PORTLAND – The cars that travel on the Maine Turnpike between York and Augusta burn more oil than all of New England’s power plants combined.

Many of those cars are making near-identical rush-hour trips between the state’s principal towns and cities.

If just a small fraction of them could instead share rides in a well-designed, convenient transit service, then Maine’s economy could save tens of millions of dollars in energy and congestion costs every year.

With volatile oil prices delivering body blows to Maine’s economy, and this summer’s historic spill in the Gulf of Mexico, Mainers everywhere are working to reduce the state’s dependency on oil.

The Maine Turnpike Authority is the government agency that’s responsible for the state’s busiest and most energy-intensive roadway. So what’s their visionary plan?

They want to build a $35 million tollbooth.

Luckily, there’s a better way, and it’s right under their noses. The Zoom Turnpike Express is a commuter shuttle that makes 10 round-trips a day between Biddeford and downtown Portland during rush hours.

It receives no subsidies from state or local governments: It is almost entirely funded from fares and the efficiencies it generates in the Maine Turnpike’s operations during the congested commuting hours.

It’s similar to the efficiency programs run by utilities during periods of peak demand, when it’s more economical to pay some customers to turn off unnecessary appliances than to build expensive new power line corridors.

The Zoom saves southern Maine motorists, and the businesses that employ them, about $1.8 million every year in avoided gasoline expenditures, congestion costs, and parking subsidies, at no cost to state or local governments. In the past five years, ridership has doubled.

But with full buses and overloaded Park and Ride lots, the future growth of the Zoom will be constrained unless the MTA makes a stronger investment in growing this proven service.

New buses running on new routes to Wells, downtown Biddeford/Saco, and downtown Lewiston/Auburn could attract hundreds of new riders, and reduce congestion on the turnpike substantially — for far less than the cost of a new tollbooth.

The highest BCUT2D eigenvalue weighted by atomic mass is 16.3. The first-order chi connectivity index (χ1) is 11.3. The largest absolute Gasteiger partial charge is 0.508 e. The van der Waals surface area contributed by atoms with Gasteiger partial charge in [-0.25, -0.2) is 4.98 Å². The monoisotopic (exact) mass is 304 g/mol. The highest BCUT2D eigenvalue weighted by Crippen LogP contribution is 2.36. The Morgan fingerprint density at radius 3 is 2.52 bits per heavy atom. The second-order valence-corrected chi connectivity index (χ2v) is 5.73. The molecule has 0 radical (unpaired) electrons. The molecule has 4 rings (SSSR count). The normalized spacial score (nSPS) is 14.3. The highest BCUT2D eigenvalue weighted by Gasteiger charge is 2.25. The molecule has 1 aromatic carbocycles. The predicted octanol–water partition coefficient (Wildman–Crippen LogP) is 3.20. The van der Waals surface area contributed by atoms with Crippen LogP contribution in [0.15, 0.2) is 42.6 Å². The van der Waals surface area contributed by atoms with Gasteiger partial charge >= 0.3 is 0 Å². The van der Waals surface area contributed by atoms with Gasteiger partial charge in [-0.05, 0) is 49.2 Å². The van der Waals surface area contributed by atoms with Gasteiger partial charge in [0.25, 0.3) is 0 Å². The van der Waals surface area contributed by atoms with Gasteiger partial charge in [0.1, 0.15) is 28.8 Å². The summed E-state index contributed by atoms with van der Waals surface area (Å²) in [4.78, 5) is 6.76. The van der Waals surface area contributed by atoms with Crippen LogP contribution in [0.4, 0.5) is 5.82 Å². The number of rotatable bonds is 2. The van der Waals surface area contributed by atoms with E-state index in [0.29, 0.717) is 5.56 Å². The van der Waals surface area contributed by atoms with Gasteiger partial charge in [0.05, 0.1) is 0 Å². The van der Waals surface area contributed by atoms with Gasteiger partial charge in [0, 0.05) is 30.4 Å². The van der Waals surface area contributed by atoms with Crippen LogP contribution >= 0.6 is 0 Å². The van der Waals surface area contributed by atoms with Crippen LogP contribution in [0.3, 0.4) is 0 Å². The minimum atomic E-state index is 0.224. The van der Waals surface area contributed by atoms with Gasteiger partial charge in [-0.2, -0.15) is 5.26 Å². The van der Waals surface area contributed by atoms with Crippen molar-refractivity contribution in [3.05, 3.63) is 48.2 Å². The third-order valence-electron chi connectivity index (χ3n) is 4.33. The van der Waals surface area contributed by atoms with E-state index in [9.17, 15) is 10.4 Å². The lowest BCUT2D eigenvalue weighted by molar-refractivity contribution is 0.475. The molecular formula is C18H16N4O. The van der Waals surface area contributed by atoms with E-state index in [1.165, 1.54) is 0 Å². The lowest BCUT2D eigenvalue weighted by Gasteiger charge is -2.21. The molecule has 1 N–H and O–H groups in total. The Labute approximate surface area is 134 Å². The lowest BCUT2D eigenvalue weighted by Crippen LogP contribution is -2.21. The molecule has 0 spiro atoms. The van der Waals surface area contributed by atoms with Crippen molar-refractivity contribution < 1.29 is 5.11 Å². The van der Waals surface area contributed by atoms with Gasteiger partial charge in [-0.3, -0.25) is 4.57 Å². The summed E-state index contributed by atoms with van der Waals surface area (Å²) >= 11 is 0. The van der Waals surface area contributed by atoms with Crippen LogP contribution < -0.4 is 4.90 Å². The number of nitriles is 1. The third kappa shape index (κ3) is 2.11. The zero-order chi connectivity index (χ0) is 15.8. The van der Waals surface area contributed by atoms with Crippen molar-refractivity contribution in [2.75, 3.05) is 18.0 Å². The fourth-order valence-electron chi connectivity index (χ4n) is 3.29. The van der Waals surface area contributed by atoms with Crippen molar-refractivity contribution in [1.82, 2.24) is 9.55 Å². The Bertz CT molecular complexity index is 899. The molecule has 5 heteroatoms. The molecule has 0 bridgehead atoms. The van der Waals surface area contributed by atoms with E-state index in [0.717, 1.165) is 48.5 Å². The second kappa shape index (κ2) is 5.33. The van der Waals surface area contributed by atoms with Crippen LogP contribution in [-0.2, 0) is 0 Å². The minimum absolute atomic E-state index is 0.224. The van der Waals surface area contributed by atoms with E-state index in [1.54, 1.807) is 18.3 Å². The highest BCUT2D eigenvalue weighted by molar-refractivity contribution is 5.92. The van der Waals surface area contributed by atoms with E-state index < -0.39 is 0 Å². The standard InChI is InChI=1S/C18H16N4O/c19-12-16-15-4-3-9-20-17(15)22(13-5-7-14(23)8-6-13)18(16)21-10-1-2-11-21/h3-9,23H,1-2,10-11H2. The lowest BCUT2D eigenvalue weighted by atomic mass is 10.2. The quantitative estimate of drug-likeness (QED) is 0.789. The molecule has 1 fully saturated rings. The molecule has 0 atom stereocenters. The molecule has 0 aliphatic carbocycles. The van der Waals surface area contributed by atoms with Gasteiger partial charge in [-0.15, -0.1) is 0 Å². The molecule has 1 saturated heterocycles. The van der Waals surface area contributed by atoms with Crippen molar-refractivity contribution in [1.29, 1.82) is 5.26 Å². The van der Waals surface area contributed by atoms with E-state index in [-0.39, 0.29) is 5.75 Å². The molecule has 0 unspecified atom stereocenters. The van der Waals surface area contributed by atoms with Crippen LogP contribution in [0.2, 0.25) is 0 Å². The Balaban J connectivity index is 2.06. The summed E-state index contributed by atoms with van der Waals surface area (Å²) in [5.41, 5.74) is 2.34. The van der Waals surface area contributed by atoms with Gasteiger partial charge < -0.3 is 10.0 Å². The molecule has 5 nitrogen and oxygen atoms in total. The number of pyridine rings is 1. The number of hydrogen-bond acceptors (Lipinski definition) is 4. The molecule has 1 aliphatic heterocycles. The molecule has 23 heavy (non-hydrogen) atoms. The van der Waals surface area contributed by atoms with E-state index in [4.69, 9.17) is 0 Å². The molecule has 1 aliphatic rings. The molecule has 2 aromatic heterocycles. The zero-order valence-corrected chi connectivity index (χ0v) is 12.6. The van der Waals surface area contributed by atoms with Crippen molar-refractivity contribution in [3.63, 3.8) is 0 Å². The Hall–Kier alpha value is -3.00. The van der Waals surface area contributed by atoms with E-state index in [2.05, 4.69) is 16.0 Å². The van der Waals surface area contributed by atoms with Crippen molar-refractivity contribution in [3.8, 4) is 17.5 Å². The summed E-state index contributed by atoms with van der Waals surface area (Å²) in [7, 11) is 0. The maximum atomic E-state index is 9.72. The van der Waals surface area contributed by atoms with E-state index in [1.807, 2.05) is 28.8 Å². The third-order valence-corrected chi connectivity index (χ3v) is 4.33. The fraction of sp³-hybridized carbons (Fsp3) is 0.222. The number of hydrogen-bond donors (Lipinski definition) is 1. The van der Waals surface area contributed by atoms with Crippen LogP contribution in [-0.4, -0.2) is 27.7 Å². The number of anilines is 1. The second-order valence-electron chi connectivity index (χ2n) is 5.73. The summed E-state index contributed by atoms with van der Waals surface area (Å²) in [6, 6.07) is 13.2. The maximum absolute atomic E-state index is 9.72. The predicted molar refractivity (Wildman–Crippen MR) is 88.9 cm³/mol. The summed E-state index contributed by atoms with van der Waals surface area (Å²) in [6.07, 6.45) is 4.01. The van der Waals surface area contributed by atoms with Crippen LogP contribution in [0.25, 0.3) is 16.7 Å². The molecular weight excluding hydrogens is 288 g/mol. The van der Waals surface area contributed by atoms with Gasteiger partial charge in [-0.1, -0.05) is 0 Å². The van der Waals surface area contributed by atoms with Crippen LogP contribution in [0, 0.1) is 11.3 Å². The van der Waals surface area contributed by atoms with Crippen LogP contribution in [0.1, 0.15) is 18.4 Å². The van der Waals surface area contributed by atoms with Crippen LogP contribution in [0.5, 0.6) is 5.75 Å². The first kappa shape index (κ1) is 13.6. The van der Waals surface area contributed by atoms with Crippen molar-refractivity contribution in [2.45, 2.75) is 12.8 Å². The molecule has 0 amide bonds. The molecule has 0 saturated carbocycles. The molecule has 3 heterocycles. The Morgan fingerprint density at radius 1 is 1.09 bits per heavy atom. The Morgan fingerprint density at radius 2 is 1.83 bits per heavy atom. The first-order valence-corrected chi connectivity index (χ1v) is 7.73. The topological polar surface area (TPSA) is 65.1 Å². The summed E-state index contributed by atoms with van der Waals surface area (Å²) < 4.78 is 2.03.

Unfortunately, in its newly released Ten-Year Plan, the MTA barely mentions the Zoom bus.

Instead, the agency proposes to spend more than $100 million to widen a 9-mile stretch of the highway within the city limits of Portland — a city that’s desperate to improve transit services in order to reduce parking and road maintenance expenses.

On an annual basis, the combined costs of debt and additional maintenance from this 9-mile widening alone would be more than twice the price of a regionwide bus system.

The widening proposal doesn’t make any sense — unless you happen to collect your paycheck from the tolls that Mainers pay. The MTA’s management has a direct financial incentive to make Mainers drive more, no matter what the costs to our communities or our environment.

If the MTA gets its way, then Mainers everywhere will be forced to pay much larger sums on road widenings and parking garage subsidies in southern Maine. Motorists will face increased tolls. And households will be forced to send more of their money to Texas oil companies.

Alternatively, by using the Zoom’s proven financial model, better Zoom service that serves more Maine towns could be obtained at no cost to taxpayers.

In fact, because it would postpone the need for an expensive widening project in Portland, the bus service improvements would actually result in lower tolls, and more money available for road and bridge maintenance throughout the rest of the state.

The MTA is a 60-year-old bureaucracy that lacks the vision or any incentive to make the wiser choice. That’s why Maine’s next governor, and our next Legislature, need to take the lead.

Lawmakers should force the MTA to postpone its proposed widening and provide new commuter bus services to York County and Lewiston/Auburn as a better means to manage rush hour congestion.

Transit services would also shift a substantial piece of Mainers’ spending out of the gas tank and into the state’s broader economy, thus generating more wealth in households and more income tax revenue for the state’s budget shortfall.

With more accountability and clearer goals from the state’s leadership, the MTA could be an ally in the state’s efforts to spend less money on oil, instead of being yet another enabler for out-of-state fossil fuel interests.